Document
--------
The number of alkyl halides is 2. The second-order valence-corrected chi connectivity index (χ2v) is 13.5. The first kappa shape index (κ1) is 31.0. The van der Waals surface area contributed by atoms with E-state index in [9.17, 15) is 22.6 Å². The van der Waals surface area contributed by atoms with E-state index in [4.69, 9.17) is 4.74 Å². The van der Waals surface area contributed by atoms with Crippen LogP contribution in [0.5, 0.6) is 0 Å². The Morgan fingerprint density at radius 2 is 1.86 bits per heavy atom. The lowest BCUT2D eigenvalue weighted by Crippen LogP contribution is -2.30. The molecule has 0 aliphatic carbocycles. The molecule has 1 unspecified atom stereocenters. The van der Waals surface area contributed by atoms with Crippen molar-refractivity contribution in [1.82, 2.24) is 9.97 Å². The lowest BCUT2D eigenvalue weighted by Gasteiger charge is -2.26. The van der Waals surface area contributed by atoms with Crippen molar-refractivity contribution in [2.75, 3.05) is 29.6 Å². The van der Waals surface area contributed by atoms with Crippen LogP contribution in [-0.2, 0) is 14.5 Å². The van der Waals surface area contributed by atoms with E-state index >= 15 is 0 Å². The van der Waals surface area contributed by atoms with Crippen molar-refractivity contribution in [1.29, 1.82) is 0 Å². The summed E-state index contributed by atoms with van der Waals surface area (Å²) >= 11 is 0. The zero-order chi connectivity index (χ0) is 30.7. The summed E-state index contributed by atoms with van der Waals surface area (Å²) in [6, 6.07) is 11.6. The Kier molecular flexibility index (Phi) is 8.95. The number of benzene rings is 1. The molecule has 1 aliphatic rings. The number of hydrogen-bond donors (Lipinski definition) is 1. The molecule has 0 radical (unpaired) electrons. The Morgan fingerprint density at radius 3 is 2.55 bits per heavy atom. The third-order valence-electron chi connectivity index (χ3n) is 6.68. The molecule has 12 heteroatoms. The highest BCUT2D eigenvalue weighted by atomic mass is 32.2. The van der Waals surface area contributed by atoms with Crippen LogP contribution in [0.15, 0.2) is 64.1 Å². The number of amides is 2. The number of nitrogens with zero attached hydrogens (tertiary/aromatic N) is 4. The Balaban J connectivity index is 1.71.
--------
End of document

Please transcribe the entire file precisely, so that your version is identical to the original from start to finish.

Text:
The number of alkyl halides is 2. The second-order valence-corrected chi connectivity index (χ2v) is 13.5. The first kappa shape index (κ1) is 31.0. The van der Waals surface area contributed by atoms with E-state index in [9.17, 15) is 22.6 Å². The van der Waals surface area contributed by atoms with E-state index in [4.69, 9.17) is 4.74 Å². The van der Waals surface area contributed by atoms with Crippen LogP contribution in [0.5, 0.6) is 0 Å². The Morgan fingerprint density at radius 2 is 1.86 bits per heavy atom. The lowest BCUT2D eigenvalue weighted by Crippen LogP contribution is -2.30. The molecule has 0 aliphatic carbocycles. The molecule has 1 unspecified atom stereocenters. The van der Waals surface area contributed by atoms with Crippen molar-refractivity contribution in [1.82, 2.24) is 9.97 Å². The lowest BCUT2D eigenvalue weighted by Gasteiger charge is -2.26. The van der Waals surface area contributed by atoms with Crippen molar-refractivity contribution in [2.75, 3.05) is 29.6 Å². The van der Waals surface area contributed by atoms with Crippen LogP contribution in [-0.2, 0) is 14.5 Å². The van der Waals surface area contributed by atoms with E-state index >= 15 is 0 Å². The van der Waals surface area contributed by atoms with Crippen molar-refractivity contribution in [1.29, 1.82) is 0 Å². The summed E-state index contributed by atoms with van der Waals surface area (Å²) >= 11 is 0. The zero-order chi connectivity index (χ0) is 30.7. The summed E-state index contributed by atoms with van der Waals surface area (Å²) in [6, 6.07) is 11.6. The Kier molecular flexibility index (Phi) is 8.95. The number of benzene rings is 1. The molecule has 1 aliphatic rings. The number of hydrogen-bond donors (Lipinski definition) is 1. The molecule has 0 radical (unpaired) electrons. The Morgan fingerprint density at radius 3 is 2.55 bits per heavy atom. The third-order valence-electron chi connectivity index (χ3n) is 6.68. The molecule has 12 heteroatoms. The highest BCUT2D eigenvalue weighted by atomic mass is 32.2. The van der Waals surface area contributed by atoms with Crippen LogP contribution in [0.15, 0.2) is 64.1 Å². The number of amides is 2. The number of nitrogens with zero attached hydrogens (tertiary/aromatic N) is 4. The Balaban J connectivity index is 1.71.